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Regular version of the site

Moscow Museums

The Tretyakov Gallery is the largest museum of Russian and Soviet art, including works from the 10th - 20th centuries, from icons to the Soviet Avant-garde. The ‘Tretyakovka’ as muscovites call it is named after the merchant Pavel Tretyakov who, after a visit to the Hermitage in St Petersburg when he was 20, decided to start his own art collection.

Several buildings make up the gallery but the main part is on Lavrushinsky Pereulok (Lane). The facade of the building is based on a design by the famous Russian artist Viktor Vasnetsov. If you want to see the whole gallery, put aside a day to do it as there are almost 15 000 works in the collection and each one has its own story.

For example, Repin’s famous painting Ivan the Terrible and his son Ivan was once almost ruined by the artist himself. Repin was mentally ill in 1913 when he cut the painting with a knife. Restorers managed to repair the damage but Repin, who came to Moscow specially to repaint the head of Ivan Grozny, his tastes having changed, made him look lilac. Without Repin noticing the restorers managed to bring the painting back to its original colours.Some of Kazimir Malevich’s Squares are also in the Tretyakov Gallery. He painted four Black Squares all together, in varying sizes, textures and shades. Two of them are in the ‘Tretyakovka’ and one in each of the Hermitage and the Russian Museum in St Petersburg.

10 Lavrushinsky Pereulok, nearest metro station: Tretyakovskaya (orange line)

20th Century art is in 10 Krymsky Val (opposite the main entrance to Gorky Park), nearest metro stations: Park Kultury (red / circle lines) and Oktyabrskaya (orange / circle lines)

The Pushkin State Museum of Fine Arts is like a city itself at the heart of Moscow where, in several buildings, the entire history of the development of world culture from ancient times to the present day is preserved. Visitors can acquaint themselves with works of art from ancient Greece, Rome, Mesopotamia, the Northern Black Sea coast, XIII-XVI century Italy and Medieval Europe, the Italian Renaissance, Northern Renaissance, the XIX century... Make sure you find the 5 metre high copy of Michelangelo’s David, although it’s so big, it’s hard to miss.

The works displayed in the ‘Ancient Troy’ room are some of the greatest treasures of the museum. The golden diadems, bracelets, broaches, bronze figures of idols, gold and silver vessels were all found by German archaeologist Heinrich Schliemann at the end of the XIX century. You will also find rooms displaying a unique collection of genuine antiquities acquired by the museum from the egyptologist Vladimir Golenishchev. Mummies, sarcophagi, incense vessels, objects from daily life – all these rare exhibits were collected by Golenishchev on his numerous trips to Egypt. Today they are preserved in the art of ancient Egypt room.

12 Volkhonka Ulitsa, nearest metro station: Kropotkinskaya (take the last carriage if you are coming from the centre)

Technology-related museums

Museum of Cosmonautics

The museum is located next to the Monument to the Conquerors of Space near VDNH. The large exhibit hall includes real space vehicles and their parts, as well as life-size models of space vehicles, such as the MIR space station. Before visiting, you can take a virtual tour of the museum.

Visit the official website. Address: 111 Prospekt Mira, VDNKh metro station. Tickets: RUB 250.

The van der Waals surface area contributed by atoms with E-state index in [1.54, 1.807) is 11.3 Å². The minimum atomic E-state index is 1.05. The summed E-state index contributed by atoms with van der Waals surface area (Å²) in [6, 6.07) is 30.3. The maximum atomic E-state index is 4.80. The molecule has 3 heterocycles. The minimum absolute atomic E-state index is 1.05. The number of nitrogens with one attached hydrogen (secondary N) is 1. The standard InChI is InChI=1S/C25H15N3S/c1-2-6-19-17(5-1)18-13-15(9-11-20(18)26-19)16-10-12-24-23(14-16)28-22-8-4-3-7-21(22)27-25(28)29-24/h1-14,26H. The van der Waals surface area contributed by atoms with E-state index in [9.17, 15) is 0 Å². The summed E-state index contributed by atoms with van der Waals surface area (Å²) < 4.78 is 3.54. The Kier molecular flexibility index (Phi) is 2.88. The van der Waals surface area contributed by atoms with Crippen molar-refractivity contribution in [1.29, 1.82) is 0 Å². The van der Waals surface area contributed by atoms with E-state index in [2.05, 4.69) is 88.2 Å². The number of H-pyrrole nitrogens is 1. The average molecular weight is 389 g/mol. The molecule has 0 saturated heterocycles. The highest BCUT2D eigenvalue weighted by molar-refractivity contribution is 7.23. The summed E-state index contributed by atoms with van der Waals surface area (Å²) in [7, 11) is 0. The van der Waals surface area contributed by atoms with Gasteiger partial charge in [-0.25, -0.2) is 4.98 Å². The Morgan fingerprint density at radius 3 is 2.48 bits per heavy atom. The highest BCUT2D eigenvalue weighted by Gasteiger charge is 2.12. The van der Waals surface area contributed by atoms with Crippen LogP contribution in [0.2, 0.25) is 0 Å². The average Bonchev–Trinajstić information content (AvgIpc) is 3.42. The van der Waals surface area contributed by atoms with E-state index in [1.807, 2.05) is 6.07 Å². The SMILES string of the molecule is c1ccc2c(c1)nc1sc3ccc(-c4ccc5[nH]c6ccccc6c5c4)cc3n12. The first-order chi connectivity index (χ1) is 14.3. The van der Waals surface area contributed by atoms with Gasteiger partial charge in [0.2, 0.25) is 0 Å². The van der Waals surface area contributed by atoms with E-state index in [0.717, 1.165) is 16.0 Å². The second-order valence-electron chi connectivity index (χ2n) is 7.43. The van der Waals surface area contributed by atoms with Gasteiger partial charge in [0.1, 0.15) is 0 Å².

Museum of Soviet Arcade Machines

Several members of our team are fans of this museum, where you can spend an hour or two playing real Soviet arcade machines from the ‘80s and comparing them to what you played when you were a kid. The central location makes it a great place for a stop on a tour around the capital. It’s also within walking distance from HSE’s buildings on Myasnitskaya.

Visit the official website. Address: 12 Kuznetsky Most, Kuznetsky Most metro station. Tickets: RUB 450 (includes playing on 15 machines).

Vadim Zadorozhny's Vehicle Museum

This museum is not only off the beaten path, but technically outside of Moscow. But it could be a great destination for a one-day trip on a weekend. This private museum is owned by collector Vadim Zadorozhny and features a huge collection of old cars, motorcycles, aircrafts and military hardware.

Visit the official website (Russian only). Address: Moscow Region, Krasnogorsk District, Arkhangelskoe, 4th km of Ilyinskoe Shosse, Building 9. Tickets: RUB 500, students RUB 300.

Locomotive Depot Museum

This museum housed in a former steam train depot was opened in 2015. You can look at steam trains, visit the old train station, the roundhouse, and take some Instagram-worthy photos of yourself as a 19th-century train passenger.

Visit the official website (Russian only). Address: 8A Vtoroy Ambulatorny Proezd, buses 105 and 110 from Dinamo metro station or by foot from Sokol metro station. Tickets: RUB 150, students RUB 100.

Museum of Telephone History

Based on a private collection, this museum, which is located in the centre of Moscow, features a huge collection of rare antique phones and accessories from the late 19th – mid-20th centuries. The detailed website in English provides a good overview of the collection.

Visit the official website. Address: 19 bld. 2, Sadovaya-Kudrinskaya Ulitsa; Mayakovskaya or Barrikadnaya metro stations. Tickets: RUB 200, students RUB 100.

Moscow Planetarium

The main attraction of the planetarium is a huge star hall with a big space show, but it also features a lot of temporary exhibitions (including photo exhibitions) and concerts. Children and curious adults will also like the interactive Lunarium museum, which is located in the Planetarium building.

Visit the official website. Address: 5, bld. 1, Sadovaya-Kudrinskaya Ulitsa; Barrikadnaya metro station. Tickets: prices vary from RUB 450 to 750, depending on the day and programme of the visit.